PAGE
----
Vicious and unethical.
That's how a Palace source reacted to Vice President Jejomar Binay's attack on the Aquino administration following his resignation from the Cabinet.
The source said he knew Binay would go on attack mode and he was wondering, the source said, just when and "how vicious and unethical it would be."
TV host and presidential sister Kris Aquino said she was standing by her brother.
Even though there were reports that she and her sisters-Pinky, Ballsy and Viel-planned to support Binay in the 2016 presidential election, the celebrity said she would remain loyal to her family in the face of Binay's scathing attack on the administration.
Kris Aquino told the Inquirer via SMS: "I prefer not to comment at length. I'm sure that for you and your readers, it will be understandable that for me, family comes first." She clarified: "By family, I mean my brother, and this instance, only my brother."
She explained that her brother never interfered in their personal and political choices. "It's perfectly reasonable for him (PNoy), to stand by his allies, but he has never dictated to me or my sisters to 'unfriend' those he has come into disagreement with. Nevertheless, at the end of the day, my heart and my prayers will always be with P-Noy."
Pressed to confirm if she ever considered supporting Binay, Kris Aquino declined to comment.
Officially, Malacanang expressed surprise, if not disappointment at Binay's blast.
Presidential spokesperson Edwin Lacierda noted that in the last five years of service to the Aquino administration, Binay had "never spoken ill of the governance policies of the President."
However, Binay "has made the choice to commence his presidential run with statements that he could have otherwise discussed with the President as a Cabinet member but chose not to," Lacierda added.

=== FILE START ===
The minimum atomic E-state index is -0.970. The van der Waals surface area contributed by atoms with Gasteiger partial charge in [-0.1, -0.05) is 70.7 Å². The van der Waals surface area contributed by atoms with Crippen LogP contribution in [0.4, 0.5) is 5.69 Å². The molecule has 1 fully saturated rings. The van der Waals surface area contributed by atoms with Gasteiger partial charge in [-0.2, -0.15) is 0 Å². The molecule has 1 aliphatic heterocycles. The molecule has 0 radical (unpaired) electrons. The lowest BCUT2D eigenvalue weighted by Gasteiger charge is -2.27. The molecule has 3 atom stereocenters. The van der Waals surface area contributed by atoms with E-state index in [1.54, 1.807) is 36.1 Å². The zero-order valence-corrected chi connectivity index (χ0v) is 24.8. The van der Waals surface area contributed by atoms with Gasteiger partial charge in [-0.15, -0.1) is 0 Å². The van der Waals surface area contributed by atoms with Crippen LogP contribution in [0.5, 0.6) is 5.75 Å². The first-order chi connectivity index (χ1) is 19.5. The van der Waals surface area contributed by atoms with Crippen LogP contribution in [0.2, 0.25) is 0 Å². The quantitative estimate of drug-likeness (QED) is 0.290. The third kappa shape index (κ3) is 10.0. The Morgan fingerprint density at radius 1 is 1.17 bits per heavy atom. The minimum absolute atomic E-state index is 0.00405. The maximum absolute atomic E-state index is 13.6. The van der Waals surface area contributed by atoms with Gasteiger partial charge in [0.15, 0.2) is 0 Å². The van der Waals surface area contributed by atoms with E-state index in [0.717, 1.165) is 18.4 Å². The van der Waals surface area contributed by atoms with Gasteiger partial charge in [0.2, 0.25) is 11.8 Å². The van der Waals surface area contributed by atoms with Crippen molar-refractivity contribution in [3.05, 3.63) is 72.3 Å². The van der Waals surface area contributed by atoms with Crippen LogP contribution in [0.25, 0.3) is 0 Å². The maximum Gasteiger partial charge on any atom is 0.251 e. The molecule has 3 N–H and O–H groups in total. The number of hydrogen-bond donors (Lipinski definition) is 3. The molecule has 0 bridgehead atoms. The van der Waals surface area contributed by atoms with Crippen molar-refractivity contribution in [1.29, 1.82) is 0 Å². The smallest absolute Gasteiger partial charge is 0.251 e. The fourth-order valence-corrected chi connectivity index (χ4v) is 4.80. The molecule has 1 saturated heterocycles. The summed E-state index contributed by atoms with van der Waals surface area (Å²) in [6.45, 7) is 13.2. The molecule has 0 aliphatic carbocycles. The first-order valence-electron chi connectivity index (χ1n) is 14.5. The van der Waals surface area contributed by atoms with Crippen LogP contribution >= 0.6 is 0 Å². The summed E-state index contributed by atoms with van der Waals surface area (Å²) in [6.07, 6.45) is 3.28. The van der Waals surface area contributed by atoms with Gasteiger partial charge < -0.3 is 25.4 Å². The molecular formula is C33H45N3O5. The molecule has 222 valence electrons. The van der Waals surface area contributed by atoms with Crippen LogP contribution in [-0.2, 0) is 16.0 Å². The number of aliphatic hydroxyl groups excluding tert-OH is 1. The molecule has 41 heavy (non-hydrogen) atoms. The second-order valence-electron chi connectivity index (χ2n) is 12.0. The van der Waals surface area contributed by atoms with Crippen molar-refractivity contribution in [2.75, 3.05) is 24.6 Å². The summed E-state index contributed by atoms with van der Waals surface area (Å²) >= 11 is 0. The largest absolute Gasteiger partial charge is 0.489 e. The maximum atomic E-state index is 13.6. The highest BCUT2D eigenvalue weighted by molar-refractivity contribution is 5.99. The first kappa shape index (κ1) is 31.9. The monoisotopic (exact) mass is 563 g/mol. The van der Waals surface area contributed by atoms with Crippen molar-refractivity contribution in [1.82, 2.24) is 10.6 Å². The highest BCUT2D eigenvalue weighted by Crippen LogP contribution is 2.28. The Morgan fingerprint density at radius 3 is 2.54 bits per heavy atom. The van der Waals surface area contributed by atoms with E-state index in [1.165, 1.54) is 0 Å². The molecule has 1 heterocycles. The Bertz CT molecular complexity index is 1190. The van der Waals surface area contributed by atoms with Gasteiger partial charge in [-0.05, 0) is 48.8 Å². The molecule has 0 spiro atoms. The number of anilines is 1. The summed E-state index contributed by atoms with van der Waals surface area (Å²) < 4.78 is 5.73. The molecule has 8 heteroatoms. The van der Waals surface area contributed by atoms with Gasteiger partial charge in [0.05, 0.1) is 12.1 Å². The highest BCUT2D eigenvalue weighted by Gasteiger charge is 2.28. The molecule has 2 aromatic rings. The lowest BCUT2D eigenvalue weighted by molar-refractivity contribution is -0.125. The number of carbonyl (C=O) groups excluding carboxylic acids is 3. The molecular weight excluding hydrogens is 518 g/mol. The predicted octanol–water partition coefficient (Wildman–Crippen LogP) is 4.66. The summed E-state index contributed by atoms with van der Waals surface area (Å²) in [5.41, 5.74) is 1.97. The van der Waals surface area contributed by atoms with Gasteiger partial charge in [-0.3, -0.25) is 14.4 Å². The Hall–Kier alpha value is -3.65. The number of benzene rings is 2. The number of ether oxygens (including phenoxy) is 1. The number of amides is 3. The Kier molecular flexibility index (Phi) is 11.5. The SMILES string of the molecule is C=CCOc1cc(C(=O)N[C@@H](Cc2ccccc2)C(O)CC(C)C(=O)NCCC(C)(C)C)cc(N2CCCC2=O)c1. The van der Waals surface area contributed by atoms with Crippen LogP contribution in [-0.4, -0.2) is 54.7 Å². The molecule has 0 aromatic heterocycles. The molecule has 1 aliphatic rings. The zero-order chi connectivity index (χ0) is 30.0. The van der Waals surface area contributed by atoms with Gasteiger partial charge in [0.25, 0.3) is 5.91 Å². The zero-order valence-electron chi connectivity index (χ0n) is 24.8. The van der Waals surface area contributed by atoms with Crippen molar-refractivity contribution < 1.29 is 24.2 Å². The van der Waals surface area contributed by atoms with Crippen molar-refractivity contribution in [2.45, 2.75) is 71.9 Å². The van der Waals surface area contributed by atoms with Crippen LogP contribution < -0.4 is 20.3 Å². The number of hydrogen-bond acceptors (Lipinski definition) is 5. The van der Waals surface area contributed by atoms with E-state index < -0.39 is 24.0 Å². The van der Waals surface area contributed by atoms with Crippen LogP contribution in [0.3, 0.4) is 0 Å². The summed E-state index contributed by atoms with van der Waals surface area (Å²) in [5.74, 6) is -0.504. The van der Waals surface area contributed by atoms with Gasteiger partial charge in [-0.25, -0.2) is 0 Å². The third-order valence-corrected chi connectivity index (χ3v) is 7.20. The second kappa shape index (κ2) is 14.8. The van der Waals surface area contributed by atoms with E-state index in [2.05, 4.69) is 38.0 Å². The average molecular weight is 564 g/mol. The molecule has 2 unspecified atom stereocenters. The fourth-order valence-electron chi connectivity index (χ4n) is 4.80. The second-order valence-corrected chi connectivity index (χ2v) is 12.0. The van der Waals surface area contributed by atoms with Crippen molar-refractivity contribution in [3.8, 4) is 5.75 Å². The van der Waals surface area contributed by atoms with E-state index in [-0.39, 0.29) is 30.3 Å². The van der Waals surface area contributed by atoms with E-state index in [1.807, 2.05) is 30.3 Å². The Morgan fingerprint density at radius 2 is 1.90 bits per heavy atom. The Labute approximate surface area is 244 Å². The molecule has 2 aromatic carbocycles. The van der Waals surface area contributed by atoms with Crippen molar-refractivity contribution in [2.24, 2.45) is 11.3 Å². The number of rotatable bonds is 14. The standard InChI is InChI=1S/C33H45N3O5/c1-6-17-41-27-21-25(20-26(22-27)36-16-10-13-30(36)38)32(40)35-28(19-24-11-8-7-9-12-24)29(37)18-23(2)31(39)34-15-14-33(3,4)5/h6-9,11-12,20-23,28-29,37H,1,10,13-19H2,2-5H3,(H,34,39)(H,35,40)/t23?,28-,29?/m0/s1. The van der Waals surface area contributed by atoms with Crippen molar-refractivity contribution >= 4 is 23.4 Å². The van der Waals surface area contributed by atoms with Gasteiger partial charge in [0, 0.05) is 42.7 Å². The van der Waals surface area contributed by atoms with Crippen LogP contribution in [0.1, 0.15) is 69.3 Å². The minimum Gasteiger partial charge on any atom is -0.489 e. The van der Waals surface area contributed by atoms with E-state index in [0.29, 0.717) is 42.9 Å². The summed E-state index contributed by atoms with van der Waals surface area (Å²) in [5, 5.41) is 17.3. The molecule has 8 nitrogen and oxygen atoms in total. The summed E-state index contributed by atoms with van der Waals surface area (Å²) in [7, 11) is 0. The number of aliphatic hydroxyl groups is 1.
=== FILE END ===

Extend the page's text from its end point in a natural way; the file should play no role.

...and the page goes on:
"VP Binay was a member of the Cabinet for almost five years. If he is sincerely concerned about the issues he raised against the Aquino administration this afternoon, he should have brought these up with the President and in the Cabinet meetings," Budget Secretary Florencio Abad said in a text message to the Inquirer.
"I do not recall any instance when he in fact did so. Thus, I find it inconsistent and troubling that he is doing this belatedly now. Is it because he now realizes that he will not likely get the President's endorsement?" he said.
"Or is this another of his evasive ploys to distract our people from the serious corruption charges being raised against him, his family and his favored friends?" he added. Interior Secretary Mar Roxas said he was "amused" by the tirades of his political archrival.
"I'm just amused," Roxas said in a text message.
He wondered why the Vice President did not speak up against the supposed wrongdoings when he was still part of the Cabinet.
"The thing is, he's had every single day over the last five years to point out these (supposed) wrongdoing or mistakes in this administration," he said. "We did not hear anything from him until now … that he cannot answer the anomalies being alleged against him."
Said Sen. Antonio Trillanes IV: "VP Binay's speech was an act of desperation and an attempt to divert attention from the numerous allegations of corruption against him … "I still maintain that he will back out of the 2016 presidential elections."
Caloocan Rep. Edgar Erice dismissed Binay's tirade as "empty rhetoric."
"The issues he raised were already exhaustively discussed in the past but during those times he [was] silent. Now that the President [has] rejected his request for endorsement, he suddenly criticized the President," Erice said.
He also criticized Binay for not bothering to face the press after his televised address on Wednesday afternoon.
"He said he would not back down from the fight, but after the speech, he fled and hid himself and did not answer questions from the media," said Erice, the Liberal Party's political affairs chair.
With reports from Jerry E. Esplanada, Marlon Ramos, Leila B Salaverria, TJ Burgonio, DJ Yap and Gil Cabacungan